Mansour agreed that while a downturn in the economy may not cause an increase in employee dishonesty, it “may play a part in corporations discovering the fraud that has been going on in their organizations over the last five, ten years. Because what may happen is that you have a layoff, the employees who are committing the fraud are no longer there to cover their fraud, and it becomes discovered.”
Targeting the mid-sized business
While both Chubb and Kemper offer crime insurance products for all classes of businesses, including giant multi-national corporations, the insurers see the small to mid-size business market as having the most potential for growth.
“Most of the large multinational firms know about the coverage. They have professional risk managers whose job it is to make sure that they have this type of coverage,” Sicard said. “But it’s the middle market area, the ones that, especially if the economy is in a downturn, are willing to cut costs… They don’t opt for it because it’s a cost savings, but if they had had the insurance in the event of a loss it could really help the company.”
“Smaller, privately held corporations (are) underinsured because they don’t understand the exposures they face and they’re overly trusting of their employees,” Mansour said. “Larger corporations buy the coverage just like the smaller ones but they’re more attuned to their exposures and typically tend to buy larger limits.”
“Because the smaller customer is typically underinsured, we are targeting them,” Mansour added. “I believe they’re typically a better bet because they’re smaller. They are geographically not as diverse and it’s easier for management to implement an effective control structure to mitigate fraud. Management is often more intimately involved in the business and can discover the frauds quicker so that, in general, they’re not as large. That’s not always the case…but we view that as our profitable segment even though we see the severity of claims rising in that segment.”
Mansour said the industry reports losses to the Surety Association of America, and from 1994 to 2000 losses increased by 76 per cent. Meanwhile, between 1994 and 1999, premiums declined by an average of 20 percent. As a result, crime insurance underwriters have begun to push rates up. “We’ve seen our rate increases… at the end of this year hitting the double digits and I think that’s going to continue to increase,” Mansour said. “I’d say for your best accounts you’re probably looking at general rate increases of five to ten percent. Some of the larger, tougher classes of risks, you’re probably looking at increases from 30 to 60 percent.”
He added that rates and rate increases will vary according to a company’s exposure. “Relative to a particular account we will endorse the policy accordingly,” Mansour said. “We might use a higher deductible for an overseas location for a multi-national corporation or for precious metals or unique exposures in those arenas.”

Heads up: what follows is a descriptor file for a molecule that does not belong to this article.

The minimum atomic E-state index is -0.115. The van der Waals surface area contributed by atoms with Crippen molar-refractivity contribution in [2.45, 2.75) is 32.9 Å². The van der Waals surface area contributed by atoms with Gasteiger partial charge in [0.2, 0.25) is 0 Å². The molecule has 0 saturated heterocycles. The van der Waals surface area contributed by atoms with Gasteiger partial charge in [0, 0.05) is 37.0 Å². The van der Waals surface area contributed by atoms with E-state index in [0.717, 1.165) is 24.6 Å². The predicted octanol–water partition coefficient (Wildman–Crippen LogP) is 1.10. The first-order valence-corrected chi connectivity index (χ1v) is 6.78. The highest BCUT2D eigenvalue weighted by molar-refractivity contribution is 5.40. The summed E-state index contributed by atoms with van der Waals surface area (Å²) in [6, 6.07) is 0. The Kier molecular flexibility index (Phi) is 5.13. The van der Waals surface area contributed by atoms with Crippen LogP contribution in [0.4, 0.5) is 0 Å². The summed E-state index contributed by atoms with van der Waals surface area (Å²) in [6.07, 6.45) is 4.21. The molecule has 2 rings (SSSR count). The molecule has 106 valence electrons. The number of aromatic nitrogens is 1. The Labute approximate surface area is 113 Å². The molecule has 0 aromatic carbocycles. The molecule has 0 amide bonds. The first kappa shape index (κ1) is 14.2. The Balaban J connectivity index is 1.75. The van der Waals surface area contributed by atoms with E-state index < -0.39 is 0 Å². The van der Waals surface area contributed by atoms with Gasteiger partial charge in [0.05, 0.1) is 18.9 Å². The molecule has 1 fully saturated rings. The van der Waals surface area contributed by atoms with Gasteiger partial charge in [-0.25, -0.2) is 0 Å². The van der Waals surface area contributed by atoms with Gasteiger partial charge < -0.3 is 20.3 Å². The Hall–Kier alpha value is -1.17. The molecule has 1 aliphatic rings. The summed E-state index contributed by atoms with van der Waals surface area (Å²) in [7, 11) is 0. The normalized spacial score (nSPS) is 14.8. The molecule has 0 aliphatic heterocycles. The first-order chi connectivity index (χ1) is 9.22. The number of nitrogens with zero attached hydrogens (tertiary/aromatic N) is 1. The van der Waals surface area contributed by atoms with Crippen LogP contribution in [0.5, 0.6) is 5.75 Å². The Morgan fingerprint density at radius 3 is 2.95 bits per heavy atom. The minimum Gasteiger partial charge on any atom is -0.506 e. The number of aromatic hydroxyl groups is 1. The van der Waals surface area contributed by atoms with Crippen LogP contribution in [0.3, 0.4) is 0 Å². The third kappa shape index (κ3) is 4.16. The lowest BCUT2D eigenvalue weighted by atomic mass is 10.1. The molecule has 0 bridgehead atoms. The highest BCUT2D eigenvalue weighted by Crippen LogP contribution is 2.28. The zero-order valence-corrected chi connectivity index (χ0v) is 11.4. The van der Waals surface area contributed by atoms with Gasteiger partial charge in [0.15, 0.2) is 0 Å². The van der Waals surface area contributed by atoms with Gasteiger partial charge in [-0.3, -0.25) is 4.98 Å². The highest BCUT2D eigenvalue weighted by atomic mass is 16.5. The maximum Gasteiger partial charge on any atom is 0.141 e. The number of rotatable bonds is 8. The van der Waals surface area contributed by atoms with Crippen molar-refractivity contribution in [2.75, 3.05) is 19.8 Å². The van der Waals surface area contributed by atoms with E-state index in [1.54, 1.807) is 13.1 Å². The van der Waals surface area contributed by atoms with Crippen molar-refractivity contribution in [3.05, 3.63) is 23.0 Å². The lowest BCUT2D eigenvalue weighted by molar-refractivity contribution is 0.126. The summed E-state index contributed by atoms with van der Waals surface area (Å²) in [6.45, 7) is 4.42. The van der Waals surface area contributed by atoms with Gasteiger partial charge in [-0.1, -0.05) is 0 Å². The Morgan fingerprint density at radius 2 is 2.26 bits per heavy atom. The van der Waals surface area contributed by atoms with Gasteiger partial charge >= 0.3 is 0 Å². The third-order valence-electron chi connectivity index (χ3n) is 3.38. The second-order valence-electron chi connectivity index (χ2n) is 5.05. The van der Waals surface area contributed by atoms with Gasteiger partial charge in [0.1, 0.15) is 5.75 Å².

Kemper maintains a similar flexibility in its underwriting protocol. “Each individual risk is priced individually according to what the size of the risks are, the individual exposure, the type of business they are in, their security controls, their audit controls,” Sicard said. “We look at all of that and individually underwrite each one of those risks.”
“As underwriters one of the things we look for is vendor control,” he added. “Do they (the insured) have an approved list of vendors? What kind of control do they have in the accounts payable area? Does it take two signatures to approve bills over certain dollar amounts? Or, what is the hierarchy of the approval, so that you don’t have one person approving things and stealing from the company?”
Cybercrime: covered or not?
While some companies are beginning to offer coverage specifically geared toward crimes perpetrated electronically through the Internet, dubbed “cybercrime,” there is some speculation as to whether those risks are best covered by new policies or by traditional crime insurance.
“Insurance is an inherently standards-oriented business,” Harrington said. “It remains to be seen how profound the cybercrime issues may become in changing the structure of commercial crime policies. There’s a tendency and somewhat of a… desire on the part of insurers to have (those) exposures be seen in standard, traditional ways. And money stolen over the Internet is some sort of theft.” Insurers are waiting “to see if established means of covering it, rating it and structuring the coverage can still work. It remains to be seen whether something different might be needed down the road given the nature of the electronic crime.”
Sicard agreed. “When an employee steals money from their company, regardless of how they do it, that’s an employee theft. So it doesn’t really make a difference whether or not they use electronic means or they just physically stole the money. That would normally be covered under an employee theft cover.”
Like Harrington, he viewed the whole technology issue as an evolving one. “People are very confused as to whether or not they have coverage for various electronic exposures and crime is one of them.”